The Complainant further contends that the Respondent has used the domain name at issue in bad faith, because the domain name resolves to a website offering services unrelated to the name, and because it is offered for sale at afternic.com. The Respondent is thus seeking to turn the fame of the registered trademark to its own advantage, in the absence of any right to do so.

The remedy sought is the transfer of the domain name at issue to the Complainant.

B. Respondent

The Respondent did not reply to the Complainant’s contentions.


6. Discussion and Findings

A. Identical or Confusingly Similar

The domain name is not identical to the registered trademark ‘FERRARI.’

However, the Panel finds that the domain name <ferrari-usa.com> is confusingly similar to the Complainant’s registered trademark. The registered trademark is wholly incorporated into the domain name, and the addition of the suffix ‘-usa’ is not sufficient to distinguish it. The domain name suggests a connection with a US subsidiary or distributor of Ferrari, and thus with the Complainant itself, which does not in fact exist. It is thus apt to confuse consumers (see e.g. Inter-IKEA Systems B.V. v. Evezon Co. Ltd., WIPO Case No. D2000-0437, <ikea-korea.com>).

B. Rights or Legitimate Interests

The Respondent has defaulted and thus provided no evidence of any legitimate right or interest in the domain name. In particular, there is no evidence of any of the circumstances referred to in paragraph 4(c) of the Policy.

Nothing in the name of the Respondent suggests any legitimate connection with the term ‘Ferrari’.

The Complainant has not authorized the Respondent’s use of the registered trademark in any way.

The Panel finds that the Respondent has no rights or legitimate interests in the domain name at issue.

C. Registered and Used in Bad Faith

Under the Rules the Respondent is required to submit a response within a certain term (see Paragraph 5(a)). The Respondent has not complied with this requirement and hence Paragraph 14(b) of the Rules applies. One inference commonly drawn from a failure to respond is that the factual assertions contained in the complaint are not contested. The Panel therefore accepts as true the factual assertions, relevant to a determination of bad faith, made in the complaint.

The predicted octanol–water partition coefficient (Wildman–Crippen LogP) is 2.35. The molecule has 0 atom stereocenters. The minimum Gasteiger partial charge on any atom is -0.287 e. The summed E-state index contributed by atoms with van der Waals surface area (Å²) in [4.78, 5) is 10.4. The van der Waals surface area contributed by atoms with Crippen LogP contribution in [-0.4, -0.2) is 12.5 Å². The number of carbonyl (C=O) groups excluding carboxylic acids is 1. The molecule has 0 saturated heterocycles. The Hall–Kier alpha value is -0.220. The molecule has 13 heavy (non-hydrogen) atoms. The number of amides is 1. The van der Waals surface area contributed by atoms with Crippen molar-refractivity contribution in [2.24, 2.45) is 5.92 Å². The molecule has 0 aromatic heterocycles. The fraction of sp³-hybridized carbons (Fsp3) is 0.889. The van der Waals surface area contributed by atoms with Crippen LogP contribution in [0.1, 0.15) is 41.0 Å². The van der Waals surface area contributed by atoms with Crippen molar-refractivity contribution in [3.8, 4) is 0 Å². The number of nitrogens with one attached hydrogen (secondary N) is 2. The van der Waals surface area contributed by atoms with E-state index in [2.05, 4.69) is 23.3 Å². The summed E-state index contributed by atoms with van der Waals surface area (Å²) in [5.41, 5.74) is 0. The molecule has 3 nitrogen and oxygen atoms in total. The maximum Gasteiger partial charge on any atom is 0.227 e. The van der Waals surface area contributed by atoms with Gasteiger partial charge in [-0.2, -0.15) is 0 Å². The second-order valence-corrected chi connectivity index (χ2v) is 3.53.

As to registration in bad faith, it is a notorious fact, supported by the evidence of numerous trademark registrations, that the trademark FERRARI is, and has been for a considerable period, a very well-known mark in many jurisdictions, because of its widespread use on cars, in car racing and on or in relation to other goods. The inference is inescapable that the Respondent knew of the trademark and its fame when registering the domain name incorporating the mark, and that the Respondent intended to benefit from this fame while having no legitimate claim or interest in the mark, and no apparent intention to use it for a bona fide purpose.

In accordance with Paragraph 4(b)(i) of the Policy, circumstances indicating that the Respondent has registered or acquired the domain name primarily for the purpose of selling it, amount to evidence of bad faith. The price set on the domain name at “www.afternic.com” obviously is valuable consideration in excess of out-of-pocket costs directly related to the domain name. Here the only evidence of other intended use is of use that itself is in bad faith in accordance with Paragraph 4(b)(iv) (see further below). It would be perverse to take such use as depriving an evident intention to sell of its character of primary purpose of the registration. Therefore in the absence of evidence of any other legitimate use or intended use, the Panel finds that the domain name was acquired primarily for the purpose of selling it. In fact, in accordance with the Policy, such evidence of intention to sell the domain name amounts to evidence not only of registration, but also of use in bad faith.

Furthermore, the domain name at issue resolves to a website offering totally unconnected services (unsecured loans). In accordance with Paragraph 4(b)(iv) of the Policy, the Respondent has therefore intentionally created confusion amongst consumers, so as to direct them to an on-line location, no doubt with an eye to commercial gain of some description. This also amounts to use in bad faith.

The Panel therefore finds that the domain name was registered and used in bad faith.


7. Decision

For all the foregoing reasons, in accordance with Paragraphs 4(i) of the Policy and 15 of the Rules, the Panel orders that the domain name, <ferrari-usa.com> be transferred to the Complainant.



William A. Van Caenegem
Sole Panelist

Dated: June 25, 2004